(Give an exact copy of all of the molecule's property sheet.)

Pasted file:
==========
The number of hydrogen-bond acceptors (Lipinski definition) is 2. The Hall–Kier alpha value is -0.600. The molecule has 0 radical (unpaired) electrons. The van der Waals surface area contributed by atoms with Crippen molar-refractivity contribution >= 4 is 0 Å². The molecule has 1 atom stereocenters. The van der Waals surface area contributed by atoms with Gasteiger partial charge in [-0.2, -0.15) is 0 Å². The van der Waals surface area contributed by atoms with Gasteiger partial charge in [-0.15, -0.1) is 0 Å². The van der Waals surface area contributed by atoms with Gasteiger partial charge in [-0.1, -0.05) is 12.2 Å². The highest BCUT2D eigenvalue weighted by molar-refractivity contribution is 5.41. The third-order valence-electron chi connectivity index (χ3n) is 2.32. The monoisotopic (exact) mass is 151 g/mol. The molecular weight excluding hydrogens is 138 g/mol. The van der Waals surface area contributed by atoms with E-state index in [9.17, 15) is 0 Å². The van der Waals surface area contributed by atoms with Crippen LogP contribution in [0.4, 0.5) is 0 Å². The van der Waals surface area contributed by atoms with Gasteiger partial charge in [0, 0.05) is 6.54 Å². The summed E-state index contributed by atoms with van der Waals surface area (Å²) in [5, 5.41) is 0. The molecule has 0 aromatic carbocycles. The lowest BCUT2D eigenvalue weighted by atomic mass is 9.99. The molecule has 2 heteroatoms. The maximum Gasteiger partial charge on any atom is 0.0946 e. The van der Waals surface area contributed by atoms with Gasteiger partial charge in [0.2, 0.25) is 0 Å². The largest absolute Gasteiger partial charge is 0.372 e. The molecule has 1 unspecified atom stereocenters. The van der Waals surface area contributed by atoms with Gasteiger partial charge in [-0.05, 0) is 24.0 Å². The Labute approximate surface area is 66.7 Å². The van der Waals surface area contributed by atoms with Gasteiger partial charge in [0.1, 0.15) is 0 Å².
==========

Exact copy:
The number of hydrogen-bond acceptors (Lipinski definition) is 2. The Hall–Kier alpha value is -0.600. The molecule has 0 radical (unpaired) electrons. The van der Waals surface area contributed by atoms with Crippen molar-refractivity contribution >= 4 is 0 Å². The molecule has 1 atom stereocenters. The van der Waals surface area contributed by atoms with Gasteiger partial charge in [-0.2, -0.15) is 0 Å². The van der Waals surface area contributed by atoms with Gasteiger partial charge in [-0.15, -0.1) is 0 Å². The van der Waals surface area contributed by atoms with Gasteiger partial charge in [-0.1, -0.05) is 12.2 Å². The highest BCUT2D eigenvalue weighted by molar-refractivity contribution is 5.41. The third-order valence-electron chi connectivity index (χ3n) is 2.32. The monoisotopic (exact) mass is 151 g/mol. The molecular weight excluding hydrogens is 138 g/mol. The van der Waals surface area contributed by atoms with E-state index in [9.17, 15) is 0 Å². The van der Waals surface area contributed by atoms with Crippen LogP contribution in [0.4, 0.5) is 0 Å². The van der Waals surface area contributed by atoms with Gasteiger partial charge in [0, 0.05) is 6.54 Å². The summed E-state index contributed by atoms with van der Waals surface area (Å²) in [5, 5.41) is 0. The molecule has 0 aromatic carbocycles. The lowest BCUT2D eigenvalue weighted by atomic mass is 9.99. The molecule has 2 heteroatoms. The maximum Gasteiger partial charge on any atom is 0.0946 e. The van der Waals surface area contributed by atoms with Gasteiger partial charge in [0.2, 0.25) is 0 Å². The largest absolute Gasteiger partial charge is 0.372 e. The molecule has 1 unspecified atom stereocenters. The van der Waals surface area contributed by atoms with Gasteiger partial charge in [-0.05, 0) is 24.0 Å². The Labute approximate surface area is 66.7 Å². The van der Waals surface area contributed by atoms with Gasteiger partial charge in [0.1, 0.15) is 0 Å².